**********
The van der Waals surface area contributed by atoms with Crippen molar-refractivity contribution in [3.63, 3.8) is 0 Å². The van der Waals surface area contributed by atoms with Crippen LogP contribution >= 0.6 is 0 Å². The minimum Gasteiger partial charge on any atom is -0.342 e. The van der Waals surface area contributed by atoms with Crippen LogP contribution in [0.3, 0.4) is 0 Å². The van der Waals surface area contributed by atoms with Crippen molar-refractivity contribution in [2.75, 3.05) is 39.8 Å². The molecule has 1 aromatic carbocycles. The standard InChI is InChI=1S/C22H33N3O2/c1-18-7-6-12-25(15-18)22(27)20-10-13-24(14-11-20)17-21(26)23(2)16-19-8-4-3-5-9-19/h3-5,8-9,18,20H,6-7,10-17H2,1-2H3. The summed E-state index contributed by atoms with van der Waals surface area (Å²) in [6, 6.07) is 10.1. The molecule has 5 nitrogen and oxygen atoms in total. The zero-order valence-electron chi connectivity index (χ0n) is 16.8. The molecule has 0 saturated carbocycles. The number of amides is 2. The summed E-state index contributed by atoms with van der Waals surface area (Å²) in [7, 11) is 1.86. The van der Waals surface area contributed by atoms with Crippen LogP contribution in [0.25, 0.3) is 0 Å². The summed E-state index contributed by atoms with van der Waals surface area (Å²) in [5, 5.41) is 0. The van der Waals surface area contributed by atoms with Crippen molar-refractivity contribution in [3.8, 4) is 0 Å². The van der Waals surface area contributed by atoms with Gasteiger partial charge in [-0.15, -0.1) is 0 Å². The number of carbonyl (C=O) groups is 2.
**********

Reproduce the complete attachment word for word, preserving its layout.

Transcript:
The van der Waals surface area contributed by atoms with Crippen molar-refractivity contribution in [3.63, 3.8) is 0 Å². The van der Waals surface area contributed by atoms with Crippen LogP contribution >= 0.6 is 0 Å². The minimum Gasteiger partial charge on any atom is -0.342 e. The van der Waals surface area contributed by atoms with Crippen LogP contribution in [0.3, 0.4) is 0 Å². The van der Waals surface area contributed by atoms with Crippen molar-refractivity contribution in [2.75, 3.05) is 39.8 Å². The molecule has 1 aromatic carbocycles. The standard InChI is InChI=1S/C22H33N3O2/c1-18-7-6-12-25(15-18)22(27)20-10-13-24(14-11-20)17-21(26)23(2)16-19-8-4-3-5-9-19/h3-5,8-9,18,20H,6-7,10-17H2,1-2H3. The summed E-state index contributed by atoms with van der Waals surface area (Å²) in [6, 6.07) is 10.1. The molecule has 5 nitrogen and oxygen atoms in total. The zero-order valence-electron chi connectivity index (χ0n) is 16.8. The molecule has 0 saturated carbocycles. The number of amides is 2. The summed E-state index contributed by atoms with van der Waals surface area (Å²) in [7, 11) is 1.86. The van der Waals surface area contributed by atoms with Crippen LogP contribution in [0.25, 0.3) is 0 Å². The summed E-state index contributed by atoms with van der Waals surface area (Å²) in [5, 5.41) is 0. The van der Waals surface area contributed by atoms with Crippen molar-refractivity contribution in [3.8, 4) is 0 Å². The van der Waals surface area contributed by atoms with Gasteiger partial charge in [-0.15, -0.1) is 0 Å². The number of carbonyl (C=O) groups is 2.